Yo Ho! A Pirates Life For Me!
With games like X3, Gothic 3, Risen and Catherine, Deep Silver has put together a rather eclectic catalog of games. Zooming in on Risen's success, it comes as no surprise that they wanted to continue their relationship with developer Piranha Bytes and asked them to work on a sequel to the slightly dark and unforgiving original.
Risen 2: Dark Waters stands out among the fantasy RPG genre by heading away from the traditional fantasy realm and heading more towards semi-realism. In essence, Risen 2 is actually more of a pirate game than it is a fantasy game. For such a young franchise to make a move away from its roots, Deep Silver is really taking a big leap. It looks promising though, and might just end up being like a darker take on the pirate’s life than depicted in say, Sid Meier’s Pirates!.
Do What You Want ‘Cause A Pirate Is Free
A pirates theme pleases practically any audience, unless of course you are on the receiving end of their looting, pillaging and general grog endued antics. In Risen 2, you play as the now broken hero of the first game who has since turned from a hardened military skin head into a dashing rouge down on his luck. Those familiar with the first game will know that the Inquisition are bad news for everyone but themselves. Strangely enough, our unjammed hero starts out as an Inquisition soldier in Risen 2. With the 'help' of an old friend, he gets kicked out of the army and sent on a mission to infiltrate the pirate factions of the tropical region of the Risen world.
Left in the port of Puerto Sacarico with nothing but a pair of trousers, an eye patch and trusty pirate wench Patty, you are left to your own devices to explore the island, one of many that you will encounter in the game. While the main goal is to find Patty’s father, a pirate captain by the name of Steelbeard, the main story seems to open up when they are reunited. As a reward, you are accepted aboard Steelbeard’s ship, ready to loot and pillage your way around the seven seas.
With tropical islands, rampaging savages and slavery abound, the world is vast and pretty much how you would expect the Caribbean to look like during the time old Black Beard was roaming the seas, even if it has a nice fantasy twist. You'll have to deal with a number of factions who either love or hate the pirate lifestyle, and with a slew of fantasy abominations that range from lowly goblins to a giant, four story tall colossus. All is fair when ye be a pirate.
I’ll Call Her The HMS ‘Super Awesome, Better Than Your Ship, Ship’
Risen prided itself for the concept of true player freedom and many of its RPG elements return in Risen 2. From the leveling system to the ability to essentially steal anything that isn’t nailed down, to the ability to slaughter an entire village if you feel like it, it's all there. The combat system returns with a bang too, now with the inclusion of firearms, kicking, dodging, throwing of magical voodoo powers and so on. You will learn most of your skills from NPCs that you meet throughout the game. For example, if you fulfill a quest for the local village prostitute (God only knows what that could be...) she’ll teach you the “Silver Tongue” perk which increases your persuasion skills. Don’t get any funny ideas about hidden jokes in that last sentence...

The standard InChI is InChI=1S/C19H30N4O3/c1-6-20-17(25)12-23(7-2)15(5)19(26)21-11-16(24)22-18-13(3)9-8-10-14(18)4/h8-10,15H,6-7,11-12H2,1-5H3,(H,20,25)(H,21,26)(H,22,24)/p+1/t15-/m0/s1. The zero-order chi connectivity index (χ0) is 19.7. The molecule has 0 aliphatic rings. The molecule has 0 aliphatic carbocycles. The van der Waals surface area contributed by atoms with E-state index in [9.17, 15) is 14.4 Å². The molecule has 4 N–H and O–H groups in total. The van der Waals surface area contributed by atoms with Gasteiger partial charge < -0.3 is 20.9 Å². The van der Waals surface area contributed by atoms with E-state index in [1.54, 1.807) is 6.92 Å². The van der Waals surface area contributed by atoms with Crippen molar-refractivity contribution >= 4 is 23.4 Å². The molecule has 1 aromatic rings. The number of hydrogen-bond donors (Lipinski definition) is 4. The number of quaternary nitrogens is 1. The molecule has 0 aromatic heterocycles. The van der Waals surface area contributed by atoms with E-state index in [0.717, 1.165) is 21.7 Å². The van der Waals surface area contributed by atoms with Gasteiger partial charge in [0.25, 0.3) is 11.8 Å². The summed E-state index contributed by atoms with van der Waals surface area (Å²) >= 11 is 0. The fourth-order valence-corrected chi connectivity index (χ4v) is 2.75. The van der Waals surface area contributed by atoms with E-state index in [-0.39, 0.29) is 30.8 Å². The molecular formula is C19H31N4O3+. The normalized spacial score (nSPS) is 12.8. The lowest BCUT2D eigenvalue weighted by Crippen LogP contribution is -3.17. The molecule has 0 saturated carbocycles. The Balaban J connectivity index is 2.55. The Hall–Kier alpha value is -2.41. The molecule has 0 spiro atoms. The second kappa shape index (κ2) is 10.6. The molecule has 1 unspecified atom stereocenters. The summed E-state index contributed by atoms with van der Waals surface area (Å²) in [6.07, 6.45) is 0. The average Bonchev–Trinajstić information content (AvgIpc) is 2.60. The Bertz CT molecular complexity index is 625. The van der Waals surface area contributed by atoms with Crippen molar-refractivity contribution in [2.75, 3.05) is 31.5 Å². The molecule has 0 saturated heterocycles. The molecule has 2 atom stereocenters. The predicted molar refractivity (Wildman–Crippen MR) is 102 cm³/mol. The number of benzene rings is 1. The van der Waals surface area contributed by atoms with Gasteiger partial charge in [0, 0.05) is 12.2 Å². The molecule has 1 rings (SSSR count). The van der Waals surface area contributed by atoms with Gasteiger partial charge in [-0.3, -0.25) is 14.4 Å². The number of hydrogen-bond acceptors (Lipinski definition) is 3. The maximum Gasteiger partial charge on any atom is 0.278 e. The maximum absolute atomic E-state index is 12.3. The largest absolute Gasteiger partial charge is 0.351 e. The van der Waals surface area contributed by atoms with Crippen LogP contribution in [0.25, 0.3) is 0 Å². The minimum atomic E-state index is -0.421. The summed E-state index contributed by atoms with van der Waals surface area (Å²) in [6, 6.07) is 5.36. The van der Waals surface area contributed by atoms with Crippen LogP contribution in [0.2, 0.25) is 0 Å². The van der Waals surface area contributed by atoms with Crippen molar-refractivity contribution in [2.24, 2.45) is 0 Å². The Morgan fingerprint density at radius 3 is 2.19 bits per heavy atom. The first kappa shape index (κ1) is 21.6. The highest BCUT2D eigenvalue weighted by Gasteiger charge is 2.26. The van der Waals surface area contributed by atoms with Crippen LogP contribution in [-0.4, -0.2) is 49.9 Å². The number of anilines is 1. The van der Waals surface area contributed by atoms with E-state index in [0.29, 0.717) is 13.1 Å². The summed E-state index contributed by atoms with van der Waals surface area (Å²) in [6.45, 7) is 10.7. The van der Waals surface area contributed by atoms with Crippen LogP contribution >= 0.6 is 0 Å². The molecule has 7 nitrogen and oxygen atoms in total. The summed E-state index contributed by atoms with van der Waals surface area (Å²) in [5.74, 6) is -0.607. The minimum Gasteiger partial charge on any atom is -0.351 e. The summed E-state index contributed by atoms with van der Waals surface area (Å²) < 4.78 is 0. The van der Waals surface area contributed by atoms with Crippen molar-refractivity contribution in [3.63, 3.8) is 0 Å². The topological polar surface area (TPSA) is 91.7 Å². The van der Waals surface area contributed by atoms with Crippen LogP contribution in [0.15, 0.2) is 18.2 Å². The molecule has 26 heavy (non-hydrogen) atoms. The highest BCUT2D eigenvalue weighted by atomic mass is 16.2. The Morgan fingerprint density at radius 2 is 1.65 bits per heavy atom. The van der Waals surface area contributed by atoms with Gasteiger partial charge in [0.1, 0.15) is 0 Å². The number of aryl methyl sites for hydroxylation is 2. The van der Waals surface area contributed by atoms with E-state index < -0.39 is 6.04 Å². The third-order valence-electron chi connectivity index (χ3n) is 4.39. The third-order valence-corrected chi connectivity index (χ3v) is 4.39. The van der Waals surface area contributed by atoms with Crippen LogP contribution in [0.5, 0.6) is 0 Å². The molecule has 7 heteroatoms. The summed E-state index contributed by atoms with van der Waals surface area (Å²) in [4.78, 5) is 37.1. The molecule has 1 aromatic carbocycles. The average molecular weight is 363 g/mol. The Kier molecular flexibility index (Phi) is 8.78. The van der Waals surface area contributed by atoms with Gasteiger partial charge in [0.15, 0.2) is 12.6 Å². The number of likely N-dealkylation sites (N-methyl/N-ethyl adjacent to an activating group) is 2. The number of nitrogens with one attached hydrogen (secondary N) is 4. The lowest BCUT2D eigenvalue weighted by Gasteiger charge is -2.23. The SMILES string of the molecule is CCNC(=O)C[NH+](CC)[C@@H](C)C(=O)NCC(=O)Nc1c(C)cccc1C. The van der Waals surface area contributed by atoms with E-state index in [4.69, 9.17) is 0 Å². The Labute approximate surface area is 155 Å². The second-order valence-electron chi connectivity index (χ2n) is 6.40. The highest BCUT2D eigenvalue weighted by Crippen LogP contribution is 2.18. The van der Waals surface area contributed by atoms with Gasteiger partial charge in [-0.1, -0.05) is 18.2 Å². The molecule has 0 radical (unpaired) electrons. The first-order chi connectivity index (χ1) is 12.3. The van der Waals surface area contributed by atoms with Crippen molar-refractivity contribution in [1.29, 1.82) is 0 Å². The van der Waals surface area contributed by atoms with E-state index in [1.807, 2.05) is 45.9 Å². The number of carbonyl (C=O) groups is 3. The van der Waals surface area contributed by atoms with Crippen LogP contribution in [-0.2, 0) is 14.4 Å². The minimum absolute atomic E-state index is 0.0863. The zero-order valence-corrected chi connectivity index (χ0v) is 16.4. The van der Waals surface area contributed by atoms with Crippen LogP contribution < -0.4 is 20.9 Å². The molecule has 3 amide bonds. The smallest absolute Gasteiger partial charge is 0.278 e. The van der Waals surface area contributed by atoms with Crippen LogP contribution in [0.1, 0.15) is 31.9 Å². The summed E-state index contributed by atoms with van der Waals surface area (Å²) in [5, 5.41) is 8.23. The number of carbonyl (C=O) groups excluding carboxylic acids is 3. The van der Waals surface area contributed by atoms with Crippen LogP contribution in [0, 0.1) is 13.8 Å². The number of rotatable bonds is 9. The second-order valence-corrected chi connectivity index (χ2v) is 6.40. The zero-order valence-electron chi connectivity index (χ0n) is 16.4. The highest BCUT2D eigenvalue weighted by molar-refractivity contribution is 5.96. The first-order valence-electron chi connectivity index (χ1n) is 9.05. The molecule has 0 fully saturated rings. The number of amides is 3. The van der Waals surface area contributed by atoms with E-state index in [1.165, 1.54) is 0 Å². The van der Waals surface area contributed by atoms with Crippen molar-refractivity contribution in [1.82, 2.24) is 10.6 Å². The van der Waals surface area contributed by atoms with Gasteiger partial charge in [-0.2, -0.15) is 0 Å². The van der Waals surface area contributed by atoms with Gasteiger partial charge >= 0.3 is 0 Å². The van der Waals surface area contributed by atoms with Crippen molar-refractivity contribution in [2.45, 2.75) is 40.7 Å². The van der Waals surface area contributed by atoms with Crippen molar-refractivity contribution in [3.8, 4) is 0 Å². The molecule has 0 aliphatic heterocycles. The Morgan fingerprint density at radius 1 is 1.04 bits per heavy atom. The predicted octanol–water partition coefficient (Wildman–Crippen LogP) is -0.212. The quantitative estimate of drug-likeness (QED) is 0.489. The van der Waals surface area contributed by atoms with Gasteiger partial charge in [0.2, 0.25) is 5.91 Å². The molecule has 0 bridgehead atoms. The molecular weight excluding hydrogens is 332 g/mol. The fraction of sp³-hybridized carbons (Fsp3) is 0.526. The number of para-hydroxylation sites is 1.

With the inclusion of various smaller islands instead of the single giant one in the first game, you will need a means to travel between them. That is where your pirate ship comes into the mix. Once you have got the preliminary quest lines out of the way and are off to sail the seas, you are given access to your very own pirate ship. This ship isn’t just for transportation, but also acts as the hub for all your companions and pirate crew that you recruit along the way. Unfortunately there will be no naval combat. Piranha Bytes felt that there are plenty of other games that offer that already and they have dedicated themselves to focusing on the story telling and RPG side of the game.
Risen had a rocky beginning but Risen 2 is already set to be a more than worthy sequel. In the early alpha demo I saw at Gamescom, I was already astounded by the beauty Piranha Bytes squeezed out of every pixel on the screen. To achieve that beauty, the drab, brownish colours of the original have been replaced by a starkly vibrant color palette that really set the game alight. Even more surprising was that the game looked good and played equally well on consoles and PC. For any self respecting pirate or fan of the first Risen, there is much to like here. Risen 2: Dark Waters is shaping up to be a truly fascinating pirate RPG.